Religion and urbanism

MLewyn's picture

(Cross-posted, with some additions, from my personal blog). 


Recently, someone asked me an interesting question: what type of Jews are most likely to live in cities as opposed to suburbs?  For example, are Orthodox Jews (the most religiously traditional ones) more likely than other Jews to live intown because they value walkability, or in suburbs because their large families need more space?  Is the aging Conservative movement more suburban than other movements because younger Americans tend to prefer city life?  I don’t think I have the resources to do a full demographic survey, or even to dig up accurate information, since there are not that many cities that have recently conducted surveys of their Jewish population. 

However, I can do an informal survey of mid-sized cities I know something about (excluding the most vibrant cities, which have all kinds of Jews downtown, and super-suburbanized cities like Jacksonville, where there really is no organized Jewish presence in the presprawl parts of the city).  So let’s look at a few places:

Washington- In close-in Washington (within two miles of the White House) most congregations seem to be Orthodox or nearly so.  Kesher Israel is the closest full-service congregation, while Rosh Pina and DC Minyan straddle the boundary between Orthodox and Conservative.  In addition, there is a Chabad* in Dupont Circle.  On the other hand, in the “outer city” (between downtown and the city limits) Jewish life becomes more diverse: there are two Conservative shuls (Adas Israel in Cleveland Park and Tifereth Israel in Shepherd Park), three Reform in upper NW DC (Temple Micah, Washington Hebrew, Temple Sinai) and Orthodox Ohev Shalom (also in Shepherd Park).   So I would say there is a strong Orthodox presence close in, but there is a strong non-Orthodox presence in places that aren’t downtown but aren’t quite the suburbs.  (Having said that, the red hot center of Orthodoxy in Washington is in close-in suburbs like Rockville and Silver Spring).   

Atlanta- In Atlanta, unlike Washington, there is no downtown Jewish life.  In the “intown but not downtown” neighborhoods of Midtown, Virginia Highland and Morningside 2-4 miles from downtown, there is a fairly even denominational split: Chabad (Orthodox), Anshei Sfard (ditto), Shearith Israel (Conservative) and the Temple (Reform).  Again, the Orthodox heartland is in the inner ring suburbs of Toco Hills and Sandy Springs.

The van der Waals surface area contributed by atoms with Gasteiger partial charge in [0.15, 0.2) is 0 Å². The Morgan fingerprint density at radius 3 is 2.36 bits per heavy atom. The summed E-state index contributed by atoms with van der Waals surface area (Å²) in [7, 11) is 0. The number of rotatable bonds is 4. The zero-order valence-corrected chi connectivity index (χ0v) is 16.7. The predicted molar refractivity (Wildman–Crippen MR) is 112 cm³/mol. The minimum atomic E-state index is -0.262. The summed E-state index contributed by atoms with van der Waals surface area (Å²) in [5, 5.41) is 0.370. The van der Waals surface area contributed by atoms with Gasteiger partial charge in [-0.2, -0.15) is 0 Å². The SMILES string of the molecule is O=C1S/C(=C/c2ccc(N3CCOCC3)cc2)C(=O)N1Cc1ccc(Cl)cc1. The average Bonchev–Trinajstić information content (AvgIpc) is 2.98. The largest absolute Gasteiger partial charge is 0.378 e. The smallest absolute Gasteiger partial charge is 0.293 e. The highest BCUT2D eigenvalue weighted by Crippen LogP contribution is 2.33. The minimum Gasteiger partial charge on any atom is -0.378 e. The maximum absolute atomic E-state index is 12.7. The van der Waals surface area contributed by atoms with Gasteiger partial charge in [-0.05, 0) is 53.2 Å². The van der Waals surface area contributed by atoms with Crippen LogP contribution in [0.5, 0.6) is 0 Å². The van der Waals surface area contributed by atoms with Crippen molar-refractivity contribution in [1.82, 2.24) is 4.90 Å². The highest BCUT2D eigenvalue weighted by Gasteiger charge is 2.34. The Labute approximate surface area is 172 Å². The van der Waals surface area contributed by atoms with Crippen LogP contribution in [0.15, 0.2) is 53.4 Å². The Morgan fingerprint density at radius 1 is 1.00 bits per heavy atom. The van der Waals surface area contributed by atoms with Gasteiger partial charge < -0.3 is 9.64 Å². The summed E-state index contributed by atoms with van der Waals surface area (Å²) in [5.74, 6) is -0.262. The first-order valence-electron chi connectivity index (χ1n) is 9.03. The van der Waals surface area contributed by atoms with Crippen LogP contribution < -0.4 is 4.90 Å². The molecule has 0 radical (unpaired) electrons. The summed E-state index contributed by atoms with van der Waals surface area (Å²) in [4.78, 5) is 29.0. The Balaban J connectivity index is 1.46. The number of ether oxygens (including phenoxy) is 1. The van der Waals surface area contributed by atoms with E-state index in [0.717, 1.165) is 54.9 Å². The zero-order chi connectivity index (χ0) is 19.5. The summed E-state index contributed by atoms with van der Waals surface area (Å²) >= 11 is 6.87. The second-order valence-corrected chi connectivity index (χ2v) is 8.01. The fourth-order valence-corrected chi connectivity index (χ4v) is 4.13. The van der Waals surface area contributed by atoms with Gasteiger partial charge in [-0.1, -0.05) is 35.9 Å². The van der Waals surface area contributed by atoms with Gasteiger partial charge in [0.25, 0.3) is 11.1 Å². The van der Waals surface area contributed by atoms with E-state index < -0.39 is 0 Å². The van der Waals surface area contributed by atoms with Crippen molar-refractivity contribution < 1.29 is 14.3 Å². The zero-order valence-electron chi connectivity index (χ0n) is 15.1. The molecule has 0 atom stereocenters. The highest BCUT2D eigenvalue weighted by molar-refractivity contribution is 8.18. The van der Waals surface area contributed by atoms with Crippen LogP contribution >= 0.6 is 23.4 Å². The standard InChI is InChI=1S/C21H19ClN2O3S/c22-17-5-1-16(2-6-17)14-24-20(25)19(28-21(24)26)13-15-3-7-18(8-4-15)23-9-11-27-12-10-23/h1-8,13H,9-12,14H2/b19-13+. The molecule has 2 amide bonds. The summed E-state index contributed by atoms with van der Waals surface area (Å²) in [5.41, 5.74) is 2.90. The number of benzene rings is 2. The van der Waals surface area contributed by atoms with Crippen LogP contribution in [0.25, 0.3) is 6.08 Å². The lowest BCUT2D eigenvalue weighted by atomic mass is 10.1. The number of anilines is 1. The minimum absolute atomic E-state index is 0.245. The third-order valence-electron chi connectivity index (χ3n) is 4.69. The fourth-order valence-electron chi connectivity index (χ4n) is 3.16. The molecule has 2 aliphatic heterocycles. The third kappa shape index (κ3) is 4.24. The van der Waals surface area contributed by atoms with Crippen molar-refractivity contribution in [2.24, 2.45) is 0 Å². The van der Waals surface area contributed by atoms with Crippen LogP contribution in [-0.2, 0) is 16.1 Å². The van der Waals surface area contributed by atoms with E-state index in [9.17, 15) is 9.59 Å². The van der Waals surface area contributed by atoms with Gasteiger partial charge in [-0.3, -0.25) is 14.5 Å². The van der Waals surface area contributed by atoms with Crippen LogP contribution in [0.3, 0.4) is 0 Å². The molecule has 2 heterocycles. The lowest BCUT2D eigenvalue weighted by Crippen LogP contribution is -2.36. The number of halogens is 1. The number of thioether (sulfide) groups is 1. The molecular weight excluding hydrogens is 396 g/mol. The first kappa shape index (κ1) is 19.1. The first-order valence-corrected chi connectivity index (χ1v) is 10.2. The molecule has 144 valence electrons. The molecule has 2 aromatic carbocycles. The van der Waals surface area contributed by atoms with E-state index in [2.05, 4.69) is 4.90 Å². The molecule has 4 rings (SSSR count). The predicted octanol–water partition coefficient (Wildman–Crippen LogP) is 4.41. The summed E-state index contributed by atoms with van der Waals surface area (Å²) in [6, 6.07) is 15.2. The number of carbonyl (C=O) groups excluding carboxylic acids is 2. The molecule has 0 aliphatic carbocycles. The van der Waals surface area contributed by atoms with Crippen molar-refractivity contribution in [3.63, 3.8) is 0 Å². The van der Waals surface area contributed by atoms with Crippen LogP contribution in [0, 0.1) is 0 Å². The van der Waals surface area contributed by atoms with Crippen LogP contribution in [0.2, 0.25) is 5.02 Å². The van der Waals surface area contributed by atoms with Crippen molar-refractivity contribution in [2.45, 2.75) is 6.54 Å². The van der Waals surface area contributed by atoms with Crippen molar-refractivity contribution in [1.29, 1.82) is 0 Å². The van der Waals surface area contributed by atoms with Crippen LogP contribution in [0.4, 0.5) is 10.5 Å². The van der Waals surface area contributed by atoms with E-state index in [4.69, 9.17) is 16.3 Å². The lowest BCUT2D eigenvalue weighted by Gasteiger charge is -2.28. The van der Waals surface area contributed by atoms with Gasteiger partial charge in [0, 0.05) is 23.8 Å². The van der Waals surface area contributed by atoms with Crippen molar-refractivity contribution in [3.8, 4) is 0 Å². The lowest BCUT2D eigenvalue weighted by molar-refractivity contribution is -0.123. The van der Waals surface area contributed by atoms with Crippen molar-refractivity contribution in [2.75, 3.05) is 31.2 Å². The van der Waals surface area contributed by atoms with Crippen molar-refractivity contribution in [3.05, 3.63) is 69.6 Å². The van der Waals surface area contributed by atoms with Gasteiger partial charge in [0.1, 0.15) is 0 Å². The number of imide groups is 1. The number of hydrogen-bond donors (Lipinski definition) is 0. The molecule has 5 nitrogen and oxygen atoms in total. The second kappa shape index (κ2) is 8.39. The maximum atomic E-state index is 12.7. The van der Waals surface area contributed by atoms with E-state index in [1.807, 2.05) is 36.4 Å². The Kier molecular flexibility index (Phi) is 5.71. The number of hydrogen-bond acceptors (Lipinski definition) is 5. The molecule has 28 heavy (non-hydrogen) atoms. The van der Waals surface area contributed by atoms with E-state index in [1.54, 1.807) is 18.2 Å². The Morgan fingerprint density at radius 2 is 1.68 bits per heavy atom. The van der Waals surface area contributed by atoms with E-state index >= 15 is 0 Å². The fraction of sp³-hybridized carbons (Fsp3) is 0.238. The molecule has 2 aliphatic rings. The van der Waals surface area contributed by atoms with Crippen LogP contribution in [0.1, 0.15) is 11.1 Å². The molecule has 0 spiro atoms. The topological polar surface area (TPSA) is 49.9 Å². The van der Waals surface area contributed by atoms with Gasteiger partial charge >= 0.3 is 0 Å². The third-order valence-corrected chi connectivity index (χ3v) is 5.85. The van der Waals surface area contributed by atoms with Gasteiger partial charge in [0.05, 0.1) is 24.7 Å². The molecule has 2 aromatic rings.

Buffalo- There is no downtown Jewish life, but here the liberal branches of Judaism tend to be a bit closer in.  Beth Zion (Reform) is two miles or so from downtown, Beth Abraham (Conservative) is a bit further out, and the Orthodox synagogues start five miles out and go from there.  However, most Jews live in the suburb of Amherst.

Cleveland- When I lived in Cleveland there was only one synagogue within the city limits, Beth Israel (Reform) on the West Side several miles from downtown. However, there is now a Chabad at Case Western at the eastern edge of the city.  But from the webpage its not clear to me that they even have a Saturday morning minyan, so I’m not sure they count as the functional equivalent of a shul.  In the suburbs, there is a sharp division: the inner suburb of Cleveland Heights has a strong Orthodox presence, but more liberal denominations have moved to outer suburbs.

St. Louis- The only congregation of any sort in the city of St. Louis is Central Reform Congregation (Reform) in the Central West End a few miles from owntown.  The inner suburbs are pretty diverse though, with a strong Orthodox presence in University City and a conservative synagogue in Richmond Heights

Seattle- Seattle has two synagogues almost right next to each other about a mile from downtown: one Orthodox, one Reform.  In the “intown but not downtown” areas about 4-6 miles out, there is a real mix of congregations: Orthodox synagogues clustered in the Seward Park area of Southeast Seattle, a Reform congregation in Southwest Seattle, one or two of everything in North Seattle.  

Miami- According to its website, Chabad now has a minyan at 11th and Brickell in the heart of downtown Miami (!) – though I don’t know how often they actually have the minyan. Temple Israel (Reform) and Beth David (Conservative) are a mile and a half or so from downtown.  The dominant Orthodox areas are Miami Beach and North Miami Beach (essentially 50s suburbia).

There does seem to be a few patterns.  Many cities don't have any synagogues downtown (that is, within a mile of City Hall)- but where there is a downtown synagogue, it is often Orthodox- usually either a new Chabad House or a old synagogue that never moved to the suburbs.  Midtown areas (2-5 miles from downtown) vary a lot.  Where there is more than one midtown synagogue, there is no clear pattern: midtown synagogues can be Orthodox, Conservative, Reform or a mix of the same.  But in weak Jewish communities where there is only one midtown synagogue (Cleveland, St. Louis) it is Reform. 

*For those of you unfamliar with Chabad, it is an Orthodox outreach organization that establishes mini-congregations, often in neighborhoods without other synagogues. 


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